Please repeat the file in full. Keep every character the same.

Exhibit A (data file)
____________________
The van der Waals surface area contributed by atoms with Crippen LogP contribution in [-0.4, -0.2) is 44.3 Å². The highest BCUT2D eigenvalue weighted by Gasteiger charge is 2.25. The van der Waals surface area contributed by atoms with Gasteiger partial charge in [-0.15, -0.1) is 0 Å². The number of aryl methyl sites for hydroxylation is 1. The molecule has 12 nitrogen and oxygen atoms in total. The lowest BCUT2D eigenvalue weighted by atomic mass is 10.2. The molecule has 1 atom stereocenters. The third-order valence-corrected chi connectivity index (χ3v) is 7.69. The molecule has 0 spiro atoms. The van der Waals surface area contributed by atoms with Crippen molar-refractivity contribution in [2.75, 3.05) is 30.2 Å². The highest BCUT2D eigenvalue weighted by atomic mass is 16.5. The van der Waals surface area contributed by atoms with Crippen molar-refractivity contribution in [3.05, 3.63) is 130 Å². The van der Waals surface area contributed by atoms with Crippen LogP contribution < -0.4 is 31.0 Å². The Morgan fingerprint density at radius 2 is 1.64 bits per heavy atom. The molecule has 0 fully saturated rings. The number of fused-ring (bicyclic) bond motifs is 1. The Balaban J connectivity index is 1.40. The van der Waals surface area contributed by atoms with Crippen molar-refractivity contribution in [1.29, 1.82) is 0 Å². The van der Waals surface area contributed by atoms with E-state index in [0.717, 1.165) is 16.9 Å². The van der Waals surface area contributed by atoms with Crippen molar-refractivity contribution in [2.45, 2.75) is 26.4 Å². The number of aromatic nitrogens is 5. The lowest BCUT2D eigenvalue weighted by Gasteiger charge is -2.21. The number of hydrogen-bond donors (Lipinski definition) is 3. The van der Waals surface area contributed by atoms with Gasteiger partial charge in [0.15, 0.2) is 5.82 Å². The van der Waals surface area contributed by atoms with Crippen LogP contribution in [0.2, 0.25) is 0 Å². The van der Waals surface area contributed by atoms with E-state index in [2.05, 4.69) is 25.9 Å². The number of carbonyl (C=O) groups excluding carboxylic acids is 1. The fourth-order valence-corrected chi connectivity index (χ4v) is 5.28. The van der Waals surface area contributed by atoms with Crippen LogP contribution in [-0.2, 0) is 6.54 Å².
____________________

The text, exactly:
The van der Waals surface area contributed by atoms with Crippen LogP contribution in [-0.4, -0.2) is 44.3 Å². The highest BCUT2D eigenvalue weighted by Gasteiger charge is 2.25. The van der Waals surface area contributed by atoms with Gasteiger partial charge in [-0.15, -0.1) is 0 Å². The number of aryl methyl sites for hydroxylation is 1. The molecule has 12 nitrogen and oxygen atoms in total. The lowest BCUT2D eigenvalue weighted by atomic mass is 10.2. The molecule has 1 atom stereocenters. The third-order valence-corrected chi connectivity index (χ3v) is 7.69. The molecule has 0 spiro atoms. The van der Waals surface area contributed by atoms with Crippen molar-refractivity contribution in [2.75, 3.05) is 30.2 Å². The highest BCUT2D eigenvalue weighted by atomic mass is 16.5. The van der Waals surface area contributed by atoms with Crippen molar-refractivity contribution in [3.05, 3.63) is 130 Å². The van der Waals surface area contributed by atoms with Crippen LogP contribution < -0.4 is 31.0 Å². The Morgan fingerprint density at radius 2 is 1.64 bits per heavy atom. The molecule has 0 fully saturated rings. The number of fused-ring (bicyclic) bond motifs is 1. The Balaban J connectivity index is 1.40. The van der Waals surface area contributed by atoms with Crippen molar-refractivity contribution in [1.29, 1.82) is 0 Å². The van der Waals surface area contributed by atoms with E-state index in [0.717, 1.165) is 16.9 Å². The van der Waals surface area contributed by atoms with Crippen molar-refractivity contribution in [2.45, 2.75) is 26.4 Å². The number of aromatic nitrogens is 5. The lowest BCUT2D eigenvalue weighted by Gasteiger charge is -2.21. The number of hydrogen-bond donors (Lipinski definition) is 3. The van der Waals surface area contributed by atoms with Gasteiger partial charge in [0.15, 0.2) is 5.82 Å². The van der Waals surface area contributed by atoms with Crippen LogP contribution in [0.2, 0.25) is 0 Å². The van der Waals surface area contributed by atoms with E-state index in [2.05, 4.69) is 25.9 Å². The number of carbonyl (C=O) groups excluding carboxylic acids is 1. The fourth-order valence-corrected chi connectivity index (χ4v) is 5.28. The van der Waals surface area contributed by atoms with Crippen LogP contribution in [-0.2, 0) is 6.54 Å².